Feelings are Normal (Day 16, Year 4)

I didn’t feel like writing over the long weekend, so I did not. It wasn’t because I was so busy having a long weekend, it was because the weekend was long. There were so many sporting events and a large family controversy and good meals and Mike did like 20 loads of laundry and we volunteered for MLK day and ate at a diner and saw Mean Girls and performed failed magic tricks to get a snow day. 

At least there was snow and a 2-hour delay (and now another 2-hour delay). 

It was a long three days and I’ve been having a tough time lately. I know I write a lot here about everything; but I am not often vulnerable about my feelings (except the big, obvious things like grief). I am not sure how long I’ve had this tough time, the days run together in a flurry of schedules and busyness and deadlines.  I will be okay and there is no mental health emergency. I just feel disconnection and distance in my life, mixed with a sense that I don’t make anyone particularly happy. I am not entirely sure what to do about it. And I also know my worth isn’t based on the happiness I spread. But, still all of this fills me with a lot of self-loathing which is then fueled by stubbornness and ego and self-pity. Pity and loathing are really intolerable, friends, especially when they are chatting in your head and don’t invite you to chime in a rational way.

I think this is all sort of normal, although undesirable. Like, I think it is okay to not be blissfully happy and totally secure all the time. Sometimes distance and disconnection can fuel some change—I mean I cannot stay this way forever, something must change. I know it is unpopular to say that being unhappy is okay; but it is. Feelings are normal and valid. It’s what you do with them that gets tricky.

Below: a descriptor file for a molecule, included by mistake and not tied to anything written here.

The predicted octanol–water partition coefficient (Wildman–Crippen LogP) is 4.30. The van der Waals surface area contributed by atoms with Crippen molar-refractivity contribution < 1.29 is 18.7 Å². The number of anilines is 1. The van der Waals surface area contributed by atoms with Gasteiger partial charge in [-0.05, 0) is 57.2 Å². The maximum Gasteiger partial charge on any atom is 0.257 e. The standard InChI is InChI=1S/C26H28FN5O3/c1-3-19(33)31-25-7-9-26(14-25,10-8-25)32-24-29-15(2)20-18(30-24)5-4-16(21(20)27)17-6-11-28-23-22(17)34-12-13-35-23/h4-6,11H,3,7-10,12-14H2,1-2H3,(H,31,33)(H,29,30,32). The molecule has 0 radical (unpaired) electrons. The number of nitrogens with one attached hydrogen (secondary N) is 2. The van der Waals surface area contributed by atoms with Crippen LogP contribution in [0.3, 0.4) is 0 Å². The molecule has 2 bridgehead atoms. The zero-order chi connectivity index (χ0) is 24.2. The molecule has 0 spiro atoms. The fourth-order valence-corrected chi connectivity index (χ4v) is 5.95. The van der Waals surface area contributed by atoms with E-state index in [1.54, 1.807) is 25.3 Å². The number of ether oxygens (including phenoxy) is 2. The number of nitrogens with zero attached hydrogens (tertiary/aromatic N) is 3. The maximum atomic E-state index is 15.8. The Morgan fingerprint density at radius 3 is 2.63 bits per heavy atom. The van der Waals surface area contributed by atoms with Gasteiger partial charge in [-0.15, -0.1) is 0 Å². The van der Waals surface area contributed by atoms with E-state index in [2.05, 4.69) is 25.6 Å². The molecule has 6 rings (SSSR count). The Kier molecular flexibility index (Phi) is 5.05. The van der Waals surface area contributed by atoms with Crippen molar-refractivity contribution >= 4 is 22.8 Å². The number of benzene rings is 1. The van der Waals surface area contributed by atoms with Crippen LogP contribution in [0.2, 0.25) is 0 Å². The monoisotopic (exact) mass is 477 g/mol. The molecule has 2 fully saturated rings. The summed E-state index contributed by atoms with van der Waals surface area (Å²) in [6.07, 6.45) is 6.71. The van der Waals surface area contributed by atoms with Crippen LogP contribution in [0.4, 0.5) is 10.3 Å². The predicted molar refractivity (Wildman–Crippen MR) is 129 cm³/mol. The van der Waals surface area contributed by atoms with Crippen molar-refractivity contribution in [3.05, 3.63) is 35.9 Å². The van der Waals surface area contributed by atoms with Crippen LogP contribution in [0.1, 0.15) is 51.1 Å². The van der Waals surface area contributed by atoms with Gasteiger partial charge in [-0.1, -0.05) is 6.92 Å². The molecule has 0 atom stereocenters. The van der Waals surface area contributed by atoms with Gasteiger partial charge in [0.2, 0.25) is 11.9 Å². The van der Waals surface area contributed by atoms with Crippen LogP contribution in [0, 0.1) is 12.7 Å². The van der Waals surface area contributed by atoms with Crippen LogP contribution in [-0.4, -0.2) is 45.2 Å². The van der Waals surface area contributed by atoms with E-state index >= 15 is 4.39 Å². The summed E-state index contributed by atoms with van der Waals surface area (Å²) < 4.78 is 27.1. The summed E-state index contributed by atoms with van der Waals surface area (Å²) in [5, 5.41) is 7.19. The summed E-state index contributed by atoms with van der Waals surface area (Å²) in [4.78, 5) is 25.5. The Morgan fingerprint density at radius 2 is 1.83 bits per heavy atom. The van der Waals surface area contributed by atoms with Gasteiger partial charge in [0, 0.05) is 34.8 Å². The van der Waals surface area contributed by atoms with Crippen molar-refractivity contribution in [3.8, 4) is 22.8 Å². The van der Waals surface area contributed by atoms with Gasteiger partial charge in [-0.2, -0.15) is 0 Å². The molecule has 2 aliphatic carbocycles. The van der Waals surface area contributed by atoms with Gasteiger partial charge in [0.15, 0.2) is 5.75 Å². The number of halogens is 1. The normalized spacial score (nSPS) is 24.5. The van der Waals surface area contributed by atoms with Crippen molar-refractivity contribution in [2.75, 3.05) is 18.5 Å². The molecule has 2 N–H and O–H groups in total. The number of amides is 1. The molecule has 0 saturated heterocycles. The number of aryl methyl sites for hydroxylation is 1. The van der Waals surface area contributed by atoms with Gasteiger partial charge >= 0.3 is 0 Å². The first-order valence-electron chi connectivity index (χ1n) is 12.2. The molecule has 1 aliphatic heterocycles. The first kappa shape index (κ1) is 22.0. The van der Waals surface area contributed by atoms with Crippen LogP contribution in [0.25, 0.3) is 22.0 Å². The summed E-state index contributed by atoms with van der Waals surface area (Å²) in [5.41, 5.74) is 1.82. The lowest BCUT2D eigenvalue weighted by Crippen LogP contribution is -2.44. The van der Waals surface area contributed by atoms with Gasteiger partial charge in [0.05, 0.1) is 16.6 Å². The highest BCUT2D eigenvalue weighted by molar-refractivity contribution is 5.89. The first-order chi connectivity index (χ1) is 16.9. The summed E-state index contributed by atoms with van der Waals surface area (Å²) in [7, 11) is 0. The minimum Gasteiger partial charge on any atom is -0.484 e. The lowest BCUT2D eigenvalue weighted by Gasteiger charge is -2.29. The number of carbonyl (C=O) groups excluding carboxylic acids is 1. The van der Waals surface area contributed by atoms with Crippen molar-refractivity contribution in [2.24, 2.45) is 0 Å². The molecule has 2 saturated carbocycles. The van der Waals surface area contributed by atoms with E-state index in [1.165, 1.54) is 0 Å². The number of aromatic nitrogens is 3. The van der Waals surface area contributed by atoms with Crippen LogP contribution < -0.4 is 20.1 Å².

I frequently have this “feelings are normal” chat with my kids after there has been some dramatic explosion. Usually, they have valid feelings about some sibling treachery or school-induced stressor or being asked to do something. It is their reaction which is absolutely bonkers and utter madness—explosions of rage and hysteria and fighting and kicking and screaming. 

And no, they are not toddlers, they are two teenagers and a tween!

While we could all laugh at this point and make a comment on the hormonal madness of teenagers or judge my children as awful, there is something to be said for their honesty. I am struggling with how to share my valid feelings. I have very obviously chosen to react by introverting and flying low to the radar, hoping someone will notice. I am confident no one will notice. And maybe I don’t want anyone to notice (I know, this makes no sense! I am writing about it here!). But, I certainly don’t want to scream and have a strange toddler meltdown as a grown woman. 

Stewing in my own valid feelings seems to be the lane I’ve picked. And here, I will stay until I shake myself free of it or finally snap and have a public tantrum at the Target. 

For now, friends, thanks for reading.